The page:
In the antholgoy, Mother Krampus.
I really enjoyed this. A nice captivating little short to fill an hour or so.
In East Smithville the fog is always coming and with it, the Fairies who whisk people away, not to be seen again for years. This is the story of one such person returning — for a while at least.
I admit to being thoroughly disappointed that it ended, i really wanted it to keep going: away with the Fairies.
Well worth a read of your time and it would be really good if DeAnna came back to East Smithville some time and wrote a few more short stories about people returning.
I revceived this as an ARC from DeAnna to read, comment and review.
As a short story, anthology stocking-filler it does what it’s supposed to. I was quite happy to read it and wasn’t put off at all but, it doesn’t do much more than that.
As with a lot of these shorts for anthologies, there’s usually a really good idea at their core but the word count to play it out just isn’t available, and i do feel that this is one of those. There’s a greedy reader part of me that wants this spun out novel length into a temporal food-fight similar to Recursion by Blake Crouch.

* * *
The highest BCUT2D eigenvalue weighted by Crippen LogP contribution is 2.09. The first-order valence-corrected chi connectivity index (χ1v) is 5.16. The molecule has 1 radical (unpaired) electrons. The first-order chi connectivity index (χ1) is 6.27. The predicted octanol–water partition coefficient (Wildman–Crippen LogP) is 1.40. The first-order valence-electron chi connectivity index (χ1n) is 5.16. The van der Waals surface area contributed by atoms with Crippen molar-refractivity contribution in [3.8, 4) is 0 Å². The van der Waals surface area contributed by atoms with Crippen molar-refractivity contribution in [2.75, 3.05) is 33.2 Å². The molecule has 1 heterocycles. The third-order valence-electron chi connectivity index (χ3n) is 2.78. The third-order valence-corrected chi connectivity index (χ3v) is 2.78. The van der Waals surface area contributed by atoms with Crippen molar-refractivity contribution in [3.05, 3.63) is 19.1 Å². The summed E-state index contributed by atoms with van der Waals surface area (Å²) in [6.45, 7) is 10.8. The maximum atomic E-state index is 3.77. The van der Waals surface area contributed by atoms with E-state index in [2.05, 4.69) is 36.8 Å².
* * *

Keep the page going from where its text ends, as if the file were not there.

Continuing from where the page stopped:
Instead of the fun clockwork story about Alice and all things Wonderland that i was expecting, i found a story heavily biased towards the real life of Alice Liddell and her relationship with Charles Dodgson (Lewis Carroll): this story is set several years after Charles’ death.
I’m not going to get into my views about Dodgson here, this is about DeAnna’s views, and she does a fairly good job of brushing over things (sweeping them under the carpet) and tidy things up in making a story out of Alice’s and Charles’ final years. Although, to be honest, i think that DeAnna just makes things worse: i’m left with the opinion that this story could be a nice little dose of Streisand effect for a lot of its readers.
And for those of you feeling the effects of Streisand, you can begin at Wikipedia.
All that aside, it’s a fairly good read, and a must for all Alice and Wonderland fans: just expect it to be more about Alice reminiscing, through thoughts and dreams of Wonderland, than a pure Wonderland adventure. Sadly, there’s a few typos that detract on occasion, and that are so obvious they should have been easily fixed before publishing.